GM crops in Argentina
While the debate over the introduction of genetically modified (GM) crops rages on in much of Africa, Asia and Europe, Argentina could not imagine a world without them. According to a recent study financed by the Argentine Council for Information and Development of Biotechnology (ArgenBio), since its introduction in 1996, GM technology has benefited Argentina to the tune of US$20 billion and the creation of one million extra jobs. This year Argentina will plant nearly 18 million hectares of GM crops, putting it second only to the United States in terms of production.
Over the past ten years the Argentine government has conducted nearly 900 GM field trials and has subsequently approved ten varieties for commercial growth - seven for maize, two for cotton and one for soybean. In this year's harvest, more than 98 per cent of all soybean, 70 per cent of maize and 60 per cent of cotton will be GM.
Genetically modified crops may be entrenched in Argentine agriculture, but that is not to say that the GM revolution marches on without controversy. Soybean, for example, has now spread from the traditional grain growing central pampa provinces into Argentina's environmentally sensitive north west - the provinces of Salta, Catamarca, Jujuy, Santiago del Estero and Tucumán.
Of particular concern is the loss of bio-diverse habitats and small rural communities in the Yungas and the Great Chaco forests. In total these forests cover one million square kilometres, including parts of Bolivia, Brazil and Paraguay. They are the second richest area of biodiversity in South America after the Amazon, and have a large indigenous population. Environmentalists say that the GM revolution is destroying these forests at worrying speeds.
"Over the last ten years deforestation has been rapid, as areas are literally bulldozed to make space for crops such as soy," says Hernan Giardin, chief GM campaigner for Greenpeace Argentina. "We lose 250,000 hectares of forest per year in Argentina, which destroys diverse ecosystems and pushes small farmers and indigenous people off the land," he adds.
Supporters of the new crop technology, however, are not convinced that GM is such a destructive tool. According to Dr Eduardo Trigo, co-author of the ArgenBio report, "the GM soy in Argentina is completely size neutral, so small farmers can grow it and benefit from its prices and if anything it actually leans slightly in favour of the environment." He cites a European example to strengthen his case: "Look at the UK where there is no GM and yet there is a tendency for big farms to get bigger at the expense of small farms. This is not a GM trend, it is a world agriculture trend."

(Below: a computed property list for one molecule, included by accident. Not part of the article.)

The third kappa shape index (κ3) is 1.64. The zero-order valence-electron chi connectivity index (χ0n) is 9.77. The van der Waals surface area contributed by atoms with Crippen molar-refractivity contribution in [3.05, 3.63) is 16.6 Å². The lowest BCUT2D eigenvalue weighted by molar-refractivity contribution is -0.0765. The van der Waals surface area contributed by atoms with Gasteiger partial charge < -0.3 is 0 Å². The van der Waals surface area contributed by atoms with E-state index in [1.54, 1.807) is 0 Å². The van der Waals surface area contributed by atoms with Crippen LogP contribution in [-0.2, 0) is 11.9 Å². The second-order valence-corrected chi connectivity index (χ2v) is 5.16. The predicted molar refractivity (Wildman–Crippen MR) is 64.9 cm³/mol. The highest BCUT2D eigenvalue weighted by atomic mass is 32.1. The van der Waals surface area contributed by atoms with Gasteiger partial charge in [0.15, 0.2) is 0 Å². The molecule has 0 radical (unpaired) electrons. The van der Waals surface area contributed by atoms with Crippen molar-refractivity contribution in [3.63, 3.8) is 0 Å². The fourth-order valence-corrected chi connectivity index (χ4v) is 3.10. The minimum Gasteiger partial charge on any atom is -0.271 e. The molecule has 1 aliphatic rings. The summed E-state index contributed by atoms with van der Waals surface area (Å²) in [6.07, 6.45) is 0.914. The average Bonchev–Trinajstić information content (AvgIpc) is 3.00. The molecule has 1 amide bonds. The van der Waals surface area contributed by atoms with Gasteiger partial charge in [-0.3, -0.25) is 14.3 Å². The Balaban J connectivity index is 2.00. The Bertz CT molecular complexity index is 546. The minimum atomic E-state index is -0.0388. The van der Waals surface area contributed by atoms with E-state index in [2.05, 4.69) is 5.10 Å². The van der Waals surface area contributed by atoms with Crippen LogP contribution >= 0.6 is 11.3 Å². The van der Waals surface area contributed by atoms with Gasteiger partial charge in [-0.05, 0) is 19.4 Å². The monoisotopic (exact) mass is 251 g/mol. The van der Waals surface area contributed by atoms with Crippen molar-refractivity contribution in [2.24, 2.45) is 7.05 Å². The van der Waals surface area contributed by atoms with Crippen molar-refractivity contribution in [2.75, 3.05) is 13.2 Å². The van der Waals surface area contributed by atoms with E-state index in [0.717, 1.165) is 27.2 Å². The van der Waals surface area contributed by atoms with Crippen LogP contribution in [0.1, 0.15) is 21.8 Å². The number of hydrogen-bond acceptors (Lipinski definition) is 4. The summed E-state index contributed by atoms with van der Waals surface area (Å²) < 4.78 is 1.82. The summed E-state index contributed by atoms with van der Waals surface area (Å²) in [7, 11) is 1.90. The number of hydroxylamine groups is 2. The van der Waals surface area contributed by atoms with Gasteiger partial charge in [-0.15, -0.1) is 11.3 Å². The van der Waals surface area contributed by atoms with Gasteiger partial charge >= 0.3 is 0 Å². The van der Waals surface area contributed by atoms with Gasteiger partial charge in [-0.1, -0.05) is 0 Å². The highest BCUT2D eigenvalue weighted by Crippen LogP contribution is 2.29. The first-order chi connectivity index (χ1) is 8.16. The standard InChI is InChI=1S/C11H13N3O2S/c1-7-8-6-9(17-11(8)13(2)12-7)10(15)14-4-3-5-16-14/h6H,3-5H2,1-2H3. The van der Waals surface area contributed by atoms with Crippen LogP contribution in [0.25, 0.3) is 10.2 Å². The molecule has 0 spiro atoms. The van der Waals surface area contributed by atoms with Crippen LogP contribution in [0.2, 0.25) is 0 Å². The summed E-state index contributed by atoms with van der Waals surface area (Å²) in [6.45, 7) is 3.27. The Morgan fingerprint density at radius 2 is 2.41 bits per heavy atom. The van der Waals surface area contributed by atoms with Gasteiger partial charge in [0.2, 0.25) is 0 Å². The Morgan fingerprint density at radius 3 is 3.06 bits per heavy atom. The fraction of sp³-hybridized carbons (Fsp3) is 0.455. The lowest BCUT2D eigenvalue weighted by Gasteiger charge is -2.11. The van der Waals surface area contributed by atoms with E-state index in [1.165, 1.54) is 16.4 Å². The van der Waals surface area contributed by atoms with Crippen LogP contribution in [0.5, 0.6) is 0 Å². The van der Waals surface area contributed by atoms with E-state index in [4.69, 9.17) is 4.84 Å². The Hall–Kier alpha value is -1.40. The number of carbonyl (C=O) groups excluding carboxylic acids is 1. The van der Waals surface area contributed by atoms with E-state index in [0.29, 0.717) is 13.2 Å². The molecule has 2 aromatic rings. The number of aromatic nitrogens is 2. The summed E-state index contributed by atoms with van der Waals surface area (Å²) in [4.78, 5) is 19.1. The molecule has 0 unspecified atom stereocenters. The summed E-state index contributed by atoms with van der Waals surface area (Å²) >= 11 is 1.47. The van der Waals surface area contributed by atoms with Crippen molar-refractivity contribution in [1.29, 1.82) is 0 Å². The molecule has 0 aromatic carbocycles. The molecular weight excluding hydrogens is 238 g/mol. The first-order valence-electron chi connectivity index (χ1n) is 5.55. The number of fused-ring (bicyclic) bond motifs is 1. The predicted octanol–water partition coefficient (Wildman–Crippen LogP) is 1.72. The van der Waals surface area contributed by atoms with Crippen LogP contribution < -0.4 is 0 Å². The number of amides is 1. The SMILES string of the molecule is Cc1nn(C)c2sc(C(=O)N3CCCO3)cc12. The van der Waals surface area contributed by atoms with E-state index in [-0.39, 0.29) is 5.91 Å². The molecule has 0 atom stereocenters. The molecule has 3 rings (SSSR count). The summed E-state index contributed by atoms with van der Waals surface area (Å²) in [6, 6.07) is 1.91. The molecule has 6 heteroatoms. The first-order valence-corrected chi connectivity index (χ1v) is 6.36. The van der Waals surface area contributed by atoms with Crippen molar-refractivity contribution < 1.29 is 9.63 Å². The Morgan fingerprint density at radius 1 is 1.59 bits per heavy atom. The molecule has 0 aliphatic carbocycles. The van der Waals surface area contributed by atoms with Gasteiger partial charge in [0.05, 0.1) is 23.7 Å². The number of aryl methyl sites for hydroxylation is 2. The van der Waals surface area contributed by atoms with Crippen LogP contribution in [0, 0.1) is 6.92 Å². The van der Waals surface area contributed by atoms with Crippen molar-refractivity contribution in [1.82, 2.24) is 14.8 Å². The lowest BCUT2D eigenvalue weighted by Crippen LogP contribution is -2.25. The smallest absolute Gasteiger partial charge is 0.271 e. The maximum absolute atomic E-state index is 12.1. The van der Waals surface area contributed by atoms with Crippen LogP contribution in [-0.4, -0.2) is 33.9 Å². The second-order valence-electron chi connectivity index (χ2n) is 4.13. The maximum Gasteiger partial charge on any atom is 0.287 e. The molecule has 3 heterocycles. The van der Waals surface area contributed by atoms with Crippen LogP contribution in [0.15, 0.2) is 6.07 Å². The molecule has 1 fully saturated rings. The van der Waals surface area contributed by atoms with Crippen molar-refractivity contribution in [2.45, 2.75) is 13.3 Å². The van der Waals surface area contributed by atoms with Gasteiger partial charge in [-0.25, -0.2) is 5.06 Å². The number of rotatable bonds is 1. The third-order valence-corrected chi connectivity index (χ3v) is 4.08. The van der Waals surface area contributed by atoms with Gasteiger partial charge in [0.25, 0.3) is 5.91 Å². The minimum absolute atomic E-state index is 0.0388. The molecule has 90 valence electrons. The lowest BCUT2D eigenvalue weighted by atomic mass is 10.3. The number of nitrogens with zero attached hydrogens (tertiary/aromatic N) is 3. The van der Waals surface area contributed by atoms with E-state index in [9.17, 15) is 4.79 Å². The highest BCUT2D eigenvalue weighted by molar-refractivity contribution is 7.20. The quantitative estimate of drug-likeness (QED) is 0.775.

According to the National Agricultural Census, of all those growing soybean in 2002, a quarter were small farmers with less than 100 hectares; only 13 per cent had more than 1000 hectares. Small farmers were also more reliant on GM crops, dedicating a comparatively higher percentage of their yearly cropping to soybean.
However, such reliance on soybean has caused serious monoculture issues, draining the land of its nutrients. Growing the crop in rotation with its natural partner, maize, would be much less damaging, and could be aided by Argentina's continuing biofuel boom. This, some experts believe, could be enough to support a higher price for maize, so giving farmers the incentive they need to grow both crops in rotation.
Food or money?
Understandably, price is the driving force behind farming, and from the Government to the exporters, the crushing facilities, the farmers and beyond, soybean is a gold mine. The country's grain exchange recently posted prices of £100 for a ton of soybean compared to £60 for a ton of wheat. Livestock farmers, hindered by government controls on meat exports and low domestic prices are increasingly sowing their land with soybean. Exports are expected to soar to 44 million tons in 2007.
But far from being a solution to world hunger, as the GM lobby claims, critics argue that soybean in Argentina is compounding the country's woes, where one third of the population are still malnourished. Land is being taken away from staple domestic foods such as beef and wheat and handed to an almost entirely export based commodity.
Figures from the ArgenBio study disagree, indicating that despite a reduction of nearly five million hectares in livestock farming, dairy and beef productivity has increased since the introduction of GM due to more efficient farming techniques. Furthermore, the interaction between soybean and no-till practices has allowed for a virtual expansion of cropping area by allowing double crop techniques and increased crop yields. "A soy crop can be planted in late December straight after wheat has been harvested - literally following the harvester through the field," says Dr Trigo, describing the advantages of the system.
So what is the future? As debate rolls on, one matter where environmentalists and GM supporters are largely in accord is over a new nationwide land planning regulation. This is to be ratified in the coming months, and will include a two to four year moratorium on deforestation and land conversion that aims to find sustainable answers for the future of Argentine farming.
Written by: William Surman
Date published: March 2007
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Under Menen, GM crops were introduced into Argentina, Unfort... (posted by: yasuyuki tateishi)
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